Dollar strength relative to U.S. trading partners also can influence inflation by reducing the cost of imported goods and services.  Any success with the U.S. administration’s “America First” policy suggests that the United States may be an attractive place for U.S. and foreign companies to invest.  Interest from foreign manufacturers to build U.S. plants and expand capacity, including recent proposals from Foxconn and Toyota, suggest that the U.S. currency could strengthen.  Gradual rate hikes by the Fed also could attract investment flows to short-term U.S. securities that offer relatively attractive yield compared to that of many other countries.  Continued quantitative easing programs in the eurozone and Japan also keep interest rates on those fixed-income securities less attractive than comparable U.S. securities, supporting investment flows to the United States.  U.S. preferences to import substantially more than the country exports suggests U.S. dollar strength could influence CPI and PCE inflation measures lower as costs of imports are effectively reduced.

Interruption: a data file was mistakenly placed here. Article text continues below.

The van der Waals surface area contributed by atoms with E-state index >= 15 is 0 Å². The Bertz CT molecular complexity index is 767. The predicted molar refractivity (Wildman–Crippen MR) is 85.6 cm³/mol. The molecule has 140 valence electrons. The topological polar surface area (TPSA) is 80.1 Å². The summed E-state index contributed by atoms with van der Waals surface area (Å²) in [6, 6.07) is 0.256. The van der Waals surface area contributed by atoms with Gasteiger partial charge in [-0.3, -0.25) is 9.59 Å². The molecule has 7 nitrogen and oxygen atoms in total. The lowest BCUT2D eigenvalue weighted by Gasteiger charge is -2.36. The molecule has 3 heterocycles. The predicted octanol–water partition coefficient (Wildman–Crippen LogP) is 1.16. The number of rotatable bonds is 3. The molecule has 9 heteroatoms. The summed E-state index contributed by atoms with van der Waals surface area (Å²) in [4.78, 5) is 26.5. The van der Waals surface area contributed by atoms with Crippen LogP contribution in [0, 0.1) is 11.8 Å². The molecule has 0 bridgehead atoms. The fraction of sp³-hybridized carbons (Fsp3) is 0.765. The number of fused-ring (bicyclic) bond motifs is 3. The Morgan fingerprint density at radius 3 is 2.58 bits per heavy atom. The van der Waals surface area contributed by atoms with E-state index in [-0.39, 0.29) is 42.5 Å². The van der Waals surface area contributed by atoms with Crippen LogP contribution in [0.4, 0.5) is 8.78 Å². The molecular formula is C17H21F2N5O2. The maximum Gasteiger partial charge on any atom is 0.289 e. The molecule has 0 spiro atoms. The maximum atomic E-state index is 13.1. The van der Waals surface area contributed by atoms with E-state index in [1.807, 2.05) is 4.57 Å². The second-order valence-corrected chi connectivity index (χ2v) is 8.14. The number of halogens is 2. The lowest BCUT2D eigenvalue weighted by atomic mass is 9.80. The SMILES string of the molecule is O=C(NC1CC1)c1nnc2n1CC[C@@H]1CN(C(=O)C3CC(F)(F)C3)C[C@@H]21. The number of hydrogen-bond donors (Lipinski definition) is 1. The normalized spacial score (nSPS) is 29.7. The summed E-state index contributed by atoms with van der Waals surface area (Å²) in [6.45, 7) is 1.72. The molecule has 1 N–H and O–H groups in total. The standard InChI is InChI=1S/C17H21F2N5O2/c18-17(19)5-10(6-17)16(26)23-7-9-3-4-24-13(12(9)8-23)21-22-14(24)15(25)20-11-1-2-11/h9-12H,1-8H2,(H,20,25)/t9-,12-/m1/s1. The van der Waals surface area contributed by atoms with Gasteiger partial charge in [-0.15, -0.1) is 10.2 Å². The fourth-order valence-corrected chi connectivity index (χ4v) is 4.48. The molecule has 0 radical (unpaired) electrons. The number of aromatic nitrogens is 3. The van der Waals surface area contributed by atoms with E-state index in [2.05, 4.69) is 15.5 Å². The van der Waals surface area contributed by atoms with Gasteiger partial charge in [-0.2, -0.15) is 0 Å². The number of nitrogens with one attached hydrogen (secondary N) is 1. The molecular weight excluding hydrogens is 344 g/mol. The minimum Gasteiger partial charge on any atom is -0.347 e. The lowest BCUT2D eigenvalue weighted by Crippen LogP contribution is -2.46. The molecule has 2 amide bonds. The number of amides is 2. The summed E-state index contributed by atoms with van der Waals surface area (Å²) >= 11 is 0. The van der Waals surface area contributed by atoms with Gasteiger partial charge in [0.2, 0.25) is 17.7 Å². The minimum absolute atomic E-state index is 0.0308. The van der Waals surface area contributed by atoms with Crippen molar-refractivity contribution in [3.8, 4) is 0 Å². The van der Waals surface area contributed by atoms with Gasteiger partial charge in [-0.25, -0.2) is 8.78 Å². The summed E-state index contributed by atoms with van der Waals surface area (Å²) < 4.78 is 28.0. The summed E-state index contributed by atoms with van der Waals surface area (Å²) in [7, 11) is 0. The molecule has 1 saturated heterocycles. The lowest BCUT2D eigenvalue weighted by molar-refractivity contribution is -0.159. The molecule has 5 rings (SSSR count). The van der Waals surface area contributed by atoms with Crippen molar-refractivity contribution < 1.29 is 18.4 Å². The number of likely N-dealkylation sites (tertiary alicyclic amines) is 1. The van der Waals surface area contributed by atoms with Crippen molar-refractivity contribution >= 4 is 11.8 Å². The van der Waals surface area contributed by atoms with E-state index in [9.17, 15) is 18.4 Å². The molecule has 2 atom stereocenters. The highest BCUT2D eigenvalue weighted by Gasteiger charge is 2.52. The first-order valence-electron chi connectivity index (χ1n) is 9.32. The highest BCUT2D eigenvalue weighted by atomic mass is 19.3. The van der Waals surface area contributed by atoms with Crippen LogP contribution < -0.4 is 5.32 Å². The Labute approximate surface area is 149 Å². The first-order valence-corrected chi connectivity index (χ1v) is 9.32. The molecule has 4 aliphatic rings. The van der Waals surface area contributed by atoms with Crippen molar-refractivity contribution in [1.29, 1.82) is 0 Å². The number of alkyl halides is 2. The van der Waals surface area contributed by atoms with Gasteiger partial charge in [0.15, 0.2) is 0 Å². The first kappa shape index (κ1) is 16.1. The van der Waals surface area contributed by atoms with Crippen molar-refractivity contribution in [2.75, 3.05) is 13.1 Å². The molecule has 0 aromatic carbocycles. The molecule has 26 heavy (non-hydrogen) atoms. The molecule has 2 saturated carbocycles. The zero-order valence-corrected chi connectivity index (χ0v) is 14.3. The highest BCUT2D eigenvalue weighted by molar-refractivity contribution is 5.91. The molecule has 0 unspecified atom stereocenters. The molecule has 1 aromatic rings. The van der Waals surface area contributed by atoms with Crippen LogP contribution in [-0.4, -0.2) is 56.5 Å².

Wage Costs